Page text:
Teaching the Coase Theorem: Are We Getting It Right?

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A small but growing number of economists, including Ronald Coase himself, argue that Coase's approach to externality problems is misrepresented by standard formulations of the Coase theorem [Coase, 1988; 1994; Friedman, 1991; McCloskey, 1998; Medema, 1994; 1995; Medema and Samuels, 1997; Posner, 1993; Klaes, 2000]. Despite the fact that Coase's ideas are discussed in virtually every undergraduate microeconomics textbook, Coase et al. believe, "to a considerable extent, what is taught in the textbooks is the (externality) theory as it existed before Coase" [Friedman, 1991]. The aim of this paper is to investigate this claim: to identify the distinctive features of Coase's externality analysis; to survey current introductory and intermediate microeconomics texts to determine whether and to what degree they get it wrong, and, in conclusion, to consider the implications of these findings for economic education.

Coase's Two-Stage Argument in the "Problem of Social Cost"

Coase's aim in "The Problem of Social Cost" [1960] was to criticize the modern theory of negative externalities by "exposing the weaknesses of A. C. Pigou's analysis of the divergence between private and social products" [Coase, 1994, p. 10]. (1) Pigou's Economics of Welfare [1960 (1932)] inspired a generation of economists to see taxes and regulations as the best way to promote economic efficiency in the presence of spillover costs. Coase attacks this analysis on a number of levels, beginning with Pigou's definition of the problem. Pigou defines a negative externality as a perpetrator or victim situation in which one party is causally and legally liable. Coase argues however, that such problems are inherently reciprocal, arising from incompatible interactions between two parties rather than the harmful actions of one upon the other. "If we are to discuss the problem in terms of causation, both parties cause the damage" [Coase, 1960, p. 13]. From this perspective it is better to "forget about causation and si mply ask which party to a harmful interaction should be induced to change his behavior (maybe both should be) to maximize the social product" [Posner, 1993, p. 201]. In Coase's words [1960, p. 2]:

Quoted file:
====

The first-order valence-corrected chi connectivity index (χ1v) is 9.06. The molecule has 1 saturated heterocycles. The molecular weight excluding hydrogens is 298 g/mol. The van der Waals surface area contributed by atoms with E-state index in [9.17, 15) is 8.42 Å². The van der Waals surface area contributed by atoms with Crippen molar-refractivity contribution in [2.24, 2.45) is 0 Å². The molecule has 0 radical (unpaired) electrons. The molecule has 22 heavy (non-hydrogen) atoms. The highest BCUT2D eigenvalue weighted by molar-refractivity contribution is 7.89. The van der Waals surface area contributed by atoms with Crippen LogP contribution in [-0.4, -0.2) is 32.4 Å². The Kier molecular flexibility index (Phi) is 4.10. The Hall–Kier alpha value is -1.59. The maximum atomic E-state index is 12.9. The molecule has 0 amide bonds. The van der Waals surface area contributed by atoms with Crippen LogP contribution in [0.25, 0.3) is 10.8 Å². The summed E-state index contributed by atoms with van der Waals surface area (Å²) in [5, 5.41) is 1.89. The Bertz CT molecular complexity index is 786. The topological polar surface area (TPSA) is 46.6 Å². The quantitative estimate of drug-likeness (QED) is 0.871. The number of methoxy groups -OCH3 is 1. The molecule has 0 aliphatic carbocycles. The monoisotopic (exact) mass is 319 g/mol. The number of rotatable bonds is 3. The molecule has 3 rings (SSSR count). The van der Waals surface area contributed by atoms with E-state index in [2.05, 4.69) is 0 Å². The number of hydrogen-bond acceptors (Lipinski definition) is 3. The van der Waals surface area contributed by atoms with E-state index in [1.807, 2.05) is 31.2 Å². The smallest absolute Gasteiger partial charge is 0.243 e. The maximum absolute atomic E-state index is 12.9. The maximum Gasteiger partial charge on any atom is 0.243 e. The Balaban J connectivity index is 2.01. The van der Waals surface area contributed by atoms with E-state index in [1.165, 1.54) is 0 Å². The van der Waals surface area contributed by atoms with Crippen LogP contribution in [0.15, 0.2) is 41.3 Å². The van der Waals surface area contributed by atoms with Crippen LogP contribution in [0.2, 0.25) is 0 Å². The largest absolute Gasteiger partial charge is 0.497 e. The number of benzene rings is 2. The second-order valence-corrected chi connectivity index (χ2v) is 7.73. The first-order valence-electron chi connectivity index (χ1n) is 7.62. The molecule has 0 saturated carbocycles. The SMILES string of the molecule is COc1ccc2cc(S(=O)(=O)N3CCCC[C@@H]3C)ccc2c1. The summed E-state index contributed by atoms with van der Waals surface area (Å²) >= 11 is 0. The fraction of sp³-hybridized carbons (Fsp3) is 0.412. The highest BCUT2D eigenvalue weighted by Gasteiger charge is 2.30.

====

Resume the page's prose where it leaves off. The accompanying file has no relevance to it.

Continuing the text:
The traditional approach has tended to obscure the nature of the choice that has to be made. The question is commonly thought of as one in which A inflicts harm on B and what has to be decided is: how should we restrain A? But this is wrong. We are dealing with a problem of a reciprocal nature. To avoid the harm to B would inflict harm on A. The real question that has to be decided is: should A be allowed to harm B or should B be allowed to harm A? The problem is to avoid the more serious harm.

Coase examines this problem under the standard assumptions of perfect competition, including zero transaction costs. (2) He is careful to pose this not as a "Coase theory of externalities" but simply as a logical restatement of Pigou's approach [1960, p. 2]. Under these ideal circumstances Coase shows that negative externalities are fully self-correcting; private bargaining yields an efficient (re)allocation of rights. Further, he shows that this efficient solution will emerge regardless of which party bears the legal burden of accommodation. Using his classic example of the farmer and the cattle-raiser, Coase shows that it does not matter for efficiency whether the damaging agent (the cattle-raiser) is held liable for the damage caused [1960, pg. 2-8]. "The ultimate result (which maximizes the value of production) is independent of the legal position if the pricing system is assumed to work without cost" [1960, p. 8].

Coase then presents a second stage of analysis entitled "The Cost of Market Transactions Taken Into Account" [1960, p. 15]. No minor addendum to the previous discussion, it occupies 2/3 of the paper and is the only part for which Coase claims originality [Coase 1994, p. 9]. His aim here is to show that "[o]nce the costs of carrying out market transactions are taken into account. …